Roosevelt emerged spectacularly as a “trust buster” by forcing the

dissolution of a great railroad combination in the Northwest. Other

antitrust suits under the Sherman Act followed.

Roosevelt steered the United States more actively into world

politics. He liked to quote a favorite proverb, “Speak softly and carry a

big stick. . . . ”

Aware of the strategic need for a shortcut between the Atlantic

and Pacific, Roosevelt ensured the construction of the Panama Canal. His

corollary to the Monroe Doctrine prevented the establishment of foreign

bases in the Caribbean and arrogated the sole right of intervention in

Latin America to the United States.

He won the Nobel Peace Prize for mediating the Russo-Japanese War,

he also reached a Gentleman’s Agreement on immigration with Japan, and he

sent the Great White Fleet on a goodwill tour of the world.

Some of Theodore Roosevelt’s most effective achievements were in

conservation. He added enormously to the national forests in the West,

reserved lands for public use, and fostered great irrigation projects.

He crusaded endlessly on matters big and small, exciting audiences

with his high-pitched voice, jutting jaw, and pounding fist. “The life of

strenuous endeavor” was a must for those around him, as he romped with his

five younger children and led ambassadors on hikes through Rock Creek Park

in Washington, D.C.

Leaving the Presidency in 1909, Roosevelt went on an African

safari, then jumped back into politics. In 1912 he ran for President on a

Progressive ticket. To reporters he once remarked that he felt as fit as a

bull moose, the name of his new party.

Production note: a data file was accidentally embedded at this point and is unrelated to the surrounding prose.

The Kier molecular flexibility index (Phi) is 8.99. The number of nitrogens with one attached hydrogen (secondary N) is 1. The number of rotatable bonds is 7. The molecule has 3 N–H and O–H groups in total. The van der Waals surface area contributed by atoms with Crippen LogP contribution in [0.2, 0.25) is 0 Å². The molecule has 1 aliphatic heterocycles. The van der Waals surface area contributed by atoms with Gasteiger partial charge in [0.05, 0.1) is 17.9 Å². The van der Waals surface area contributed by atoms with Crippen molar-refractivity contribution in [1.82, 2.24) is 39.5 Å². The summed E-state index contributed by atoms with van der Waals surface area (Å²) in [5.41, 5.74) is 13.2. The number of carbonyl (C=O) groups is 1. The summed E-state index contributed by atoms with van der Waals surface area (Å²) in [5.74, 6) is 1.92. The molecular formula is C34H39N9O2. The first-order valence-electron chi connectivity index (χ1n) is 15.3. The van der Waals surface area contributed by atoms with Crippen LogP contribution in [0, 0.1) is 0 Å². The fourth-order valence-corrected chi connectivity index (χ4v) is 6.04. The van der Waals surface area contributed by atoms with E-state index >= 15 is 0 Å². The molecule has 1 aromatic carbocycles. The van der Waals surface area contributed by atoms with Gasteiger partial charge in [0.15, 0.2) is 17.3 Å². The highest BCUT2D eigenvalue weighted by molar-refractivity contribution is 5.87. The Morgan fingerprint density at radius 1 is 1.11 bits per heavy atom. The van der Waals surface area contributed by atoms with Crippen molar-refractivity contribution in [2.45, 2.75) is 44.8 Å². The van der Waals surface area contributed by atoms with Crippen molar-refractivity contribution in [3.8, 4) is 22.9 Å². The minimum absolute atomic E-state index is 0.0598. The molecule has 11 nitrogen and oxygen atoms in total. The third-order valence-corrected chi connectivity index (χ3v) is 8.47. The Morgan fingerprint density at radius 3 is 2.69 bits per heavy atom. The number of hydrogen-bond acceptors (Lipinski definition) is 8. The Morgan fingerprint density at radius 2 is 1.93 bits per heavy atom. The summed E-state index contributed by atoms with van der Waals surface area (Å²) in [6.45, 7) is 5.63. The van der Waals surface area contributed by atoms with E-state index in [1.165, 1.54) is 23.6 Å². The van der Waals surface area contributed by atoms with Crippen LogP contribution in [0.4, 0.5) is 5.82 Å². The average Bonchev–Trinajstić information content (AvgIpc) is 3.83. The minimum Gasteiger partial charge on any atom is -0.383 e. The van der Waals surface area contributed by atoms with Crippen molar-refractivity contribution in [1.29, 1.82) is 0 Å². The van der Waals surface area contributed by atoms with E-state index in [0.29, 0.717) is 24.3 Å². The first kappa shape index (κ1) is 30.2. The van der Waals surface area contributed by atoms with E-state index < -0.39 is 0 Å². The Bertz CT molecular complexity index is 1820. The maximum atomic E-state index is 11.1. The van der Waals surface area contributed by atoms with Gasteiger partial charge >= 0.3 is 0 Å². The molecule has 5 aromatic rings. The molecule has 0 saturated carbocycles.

While campaigning in Milwaukee, he was shot in the chest by a

fanatic. Roosevelt soon recovered, but his words at that time would have

been applicable at the time of his death in 1919: “No man has had a

happier life than I have led; a happier life in every way.”

Vocab. List:

Monroe Doctrine: a U.S. foreign policy that opposes European intervention

in the political affairs of the Western hemisphere. It was first laid down

by President James Monroe in 1823, who stated that “the American

continents, by the free and independent condition which they have assumed

and maintained, are henceforth not to be considered as subjects for future

colonization by any European powers. . . . We should consider any attempt

on their part to extend their system to any part of this hemisphere as

dangerous to our peace and safety.” In return, the U.S agreed not to

interfere in the internal affairs of Europe. The Monroe Doctrine was at

the center of debate regarding U.S. involvement in World War I and World

War II, and was also invoked during the Cuban missile crisis in 1962, when

the Soviet Union installed nuclear missiles in Cuba-a violation of the

Monroe Doctrine. However, analysts claim that the

Monroe Doctrine is now declining in importance.

Assassination: The act of assassinating; a killing by treacherous

violence